5. A connector as claimed in claim 4, wherein said coaxial cable includes an inner conductor, an outer conductor, a dielectric member between said inner conductor and said outer conductor, and an insulating jacket surrounding and outer conductor, said triangular projections having a height of less than the thickness of said outer conductor.
6. A connector as claimed in claim 1, wherein said outer ferrule includes ridges located around the circumference of said ferrule and arranged to facilitate engagement between said ferrule and said cable when crimped.
7. A connector as claimed in claim 1, wherein said outer ferrule extends further from said interface than said engaging portion of said inner body.
8. A cable connector as claimed in claim 1, wherein said coupling means comprises internal threads adapted to threadingly engage external threads of said second connector.
9. A connector as claimed in claim 1, wherein said coaxial cable connector is an F-type connector.
10. A coaxial cable including a coaxial connector, said connector comprising: a coupling member including an outer shell having coupling means for coupling the coaxial cable connector to a second connector;
a generally cylindrical inner body disposed within said coupling member and including an annular interface surface arranged to mate with a corresponding interface surface in said second connector, said interface surface lying generally in a plane perpendicular to the axis of the connector, said inner body also including a second surface extending from the perimeter of said interface surface at an oblique angle from said plane;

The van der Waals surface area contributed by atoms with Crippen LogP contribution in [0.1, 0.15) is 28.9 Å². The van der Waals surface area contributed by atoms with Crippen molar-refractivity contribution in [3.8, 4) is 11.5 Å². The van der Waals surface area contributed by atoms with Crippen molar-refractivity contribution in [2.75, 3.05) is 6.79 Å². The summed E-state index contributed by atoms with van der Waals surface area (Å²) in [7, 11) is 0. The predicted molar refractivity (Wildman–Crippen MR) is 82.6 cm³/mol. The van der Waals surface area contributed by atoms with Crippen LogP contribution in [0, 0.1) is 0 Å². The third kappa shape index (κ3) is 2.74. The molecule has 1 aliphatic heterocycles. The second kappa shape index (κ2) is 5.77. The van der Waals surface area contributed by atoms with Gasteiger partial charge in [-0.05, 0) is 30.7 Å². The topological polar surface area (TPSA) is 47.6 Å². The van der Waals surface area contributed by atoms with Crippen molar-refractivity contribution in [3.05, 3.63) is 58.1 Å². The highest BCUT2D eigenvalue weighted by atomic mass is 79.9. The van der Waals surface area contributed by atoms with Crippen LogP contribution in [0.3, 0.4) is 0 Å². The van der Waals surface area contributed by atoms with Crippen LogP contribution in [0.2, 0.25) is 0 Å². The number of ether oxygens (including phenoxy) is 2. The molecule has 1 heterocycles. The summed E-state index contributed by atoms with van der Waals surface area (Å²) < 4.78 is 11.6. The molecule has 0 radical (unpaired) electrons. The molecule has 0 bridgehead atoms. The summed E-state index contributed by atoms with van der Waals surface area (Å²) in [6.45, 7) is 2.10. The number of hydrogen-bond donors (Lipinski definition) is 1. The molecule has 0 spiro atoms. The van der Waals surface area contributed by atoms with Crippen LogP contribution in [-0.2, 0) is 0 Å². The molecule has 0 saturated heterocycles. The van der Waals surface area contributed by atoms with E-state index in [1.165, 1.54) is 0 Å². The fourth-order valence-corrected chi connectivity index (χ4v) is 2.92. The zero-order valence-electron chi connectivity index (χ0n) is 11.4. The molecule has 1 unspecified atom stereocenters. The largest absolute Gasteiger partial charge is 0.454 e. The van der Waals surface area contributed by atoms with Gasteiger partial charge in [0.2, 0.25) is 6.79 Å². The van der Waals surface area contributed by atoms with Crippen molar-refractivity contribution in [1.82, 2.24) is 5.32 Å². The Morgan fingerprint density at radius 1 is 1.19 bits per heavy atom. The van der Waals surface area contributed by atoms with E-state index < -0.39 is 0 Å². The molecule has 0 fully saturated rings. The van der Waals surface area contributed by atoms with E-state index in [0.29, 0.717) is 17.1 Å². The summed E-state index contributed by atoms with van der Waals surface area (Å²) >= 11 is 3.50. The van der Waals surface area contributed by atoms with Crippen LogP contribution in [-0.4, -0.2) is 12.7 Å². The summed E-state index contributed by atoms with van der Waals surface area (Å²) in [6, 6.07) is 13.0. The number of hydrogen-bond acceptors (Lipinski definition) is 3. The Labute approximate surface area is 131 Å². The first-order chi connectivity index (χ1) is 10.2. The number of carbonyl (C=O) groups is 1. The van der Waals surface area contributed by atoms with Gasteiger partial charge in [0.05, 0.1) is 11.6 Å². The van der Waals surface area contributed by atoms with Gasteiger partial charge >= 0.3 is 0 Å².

an o-ring disposed between said coupling means and said inner body at the intersection between said interface surface and said second surface, said o-ring forming an environmental seal when said coupling member is coupled with said corresponding second coupling means on said second connector;
an engaging portion of said inner body, said engaging portion including cable retention means extending around the circumference of said inner body for securing said cable within said connector; and
an outer ferrule disposed between said coupling member and inner body, said ferrule being crimped by a circular crimping tool to retain said cable within said connector in cooperation with said retention means on said inner body.
11. A cable as claimed in claim 10, said connector further comprising a second o-ring retained between said outer ferrule and said coupling member.
12. A cable as claimed in claim 11, wherein said o-ring is seated in a groove in said outer ferrule.
13. A cable as claimed in claim 10, wherein said connector retention means comprises triangular projections, one side of each triangular projection extending from said engaging portion at a right angle and a second side intersecting said one side to form a barb, the one side facing the interface side of said inner body.
14. A cable as claimed in claim 13, wherein said connector includes an inner conductor, an outer conductor, a dielectric member between said inner conductor and said outer conductor, and an insulating jacket surrounding said outer conductor, said triangular projections having a height of less than the thickness of said outer conductor.
15. A cable as claimed in claim 10, wherein said outer ferrule include ridges located around the circumference of said ferrule and arranged to facilitate uniform contact between said ferrule and said cable when crimped.